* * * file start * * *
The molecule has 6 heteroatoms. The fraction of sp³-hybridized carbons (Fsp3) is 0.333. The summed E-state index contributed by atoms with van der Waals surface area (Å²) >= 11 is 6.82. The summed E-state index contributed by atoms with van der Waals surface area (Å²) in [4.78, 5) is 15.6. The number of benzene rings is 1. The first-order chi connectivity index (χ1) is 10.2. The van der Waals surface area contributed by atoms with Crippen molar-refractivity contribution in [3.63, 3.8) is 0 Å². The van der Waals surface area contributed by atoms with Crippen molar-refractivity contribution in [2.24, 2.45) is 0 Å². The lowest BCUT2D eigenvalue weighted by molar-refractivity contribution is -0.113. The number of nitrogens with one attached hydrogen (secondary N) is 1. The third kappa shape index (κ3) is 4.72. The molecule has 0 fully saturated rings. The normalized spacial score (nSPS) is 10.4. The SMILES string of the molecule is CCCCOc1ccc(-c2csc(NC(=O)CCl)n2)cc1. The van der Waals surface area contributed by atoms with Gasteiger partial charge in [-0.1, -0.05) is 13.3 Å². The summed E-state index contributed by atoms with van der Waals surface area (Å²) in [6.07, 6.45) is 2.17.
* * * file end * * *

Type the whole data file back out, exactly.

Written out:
The molecule has 6 heteroatoms. The fraction of sp³-hybridized carbons (Fsp3) is 0.333. The summed E-state index contributed by atoms with van der Waals surface area (Å²) >= 11 is 6.82. The summed E-state index contributed by atoms with van der Waals surface area (Å²) in [4.78, 5) is 15.6. The number of benzene rings is 1. The first-order chi connectivity index (χ1) is 10.2. The van der Waals surface area contributed by atoms with Crippen molar-refractivity contribution in [3.63, 3.8) is 0 Å². The van der Waals surface area contributed by atoms with Crippen molar-refractivity contribution in [2.24, 2.45) is 0 Å². The lowest BCUT2D eigenvalue weighted by molar-refractivity contribution is -0.113. The number of nitrogens with one attached hydrogen (secondary N) is 1. The third kappa shape index (κ3) is 4.72. The molecule has 0 fully saturated rings. The normalized spacial score (nSPS) is 10.4. The SMILES string of the molecule is CCCCOc1ccc(-c2csc(NC(=O)CCl)n2)cc1. The van der Waals surface area contributed by atoms with Gasteiger partial charge in [-0.1, -0.05) is 13.3 Å². The summed E-state index contributed by atoms with van der Waals surface area (Å²) in [6.07, 6.45) is 2.17.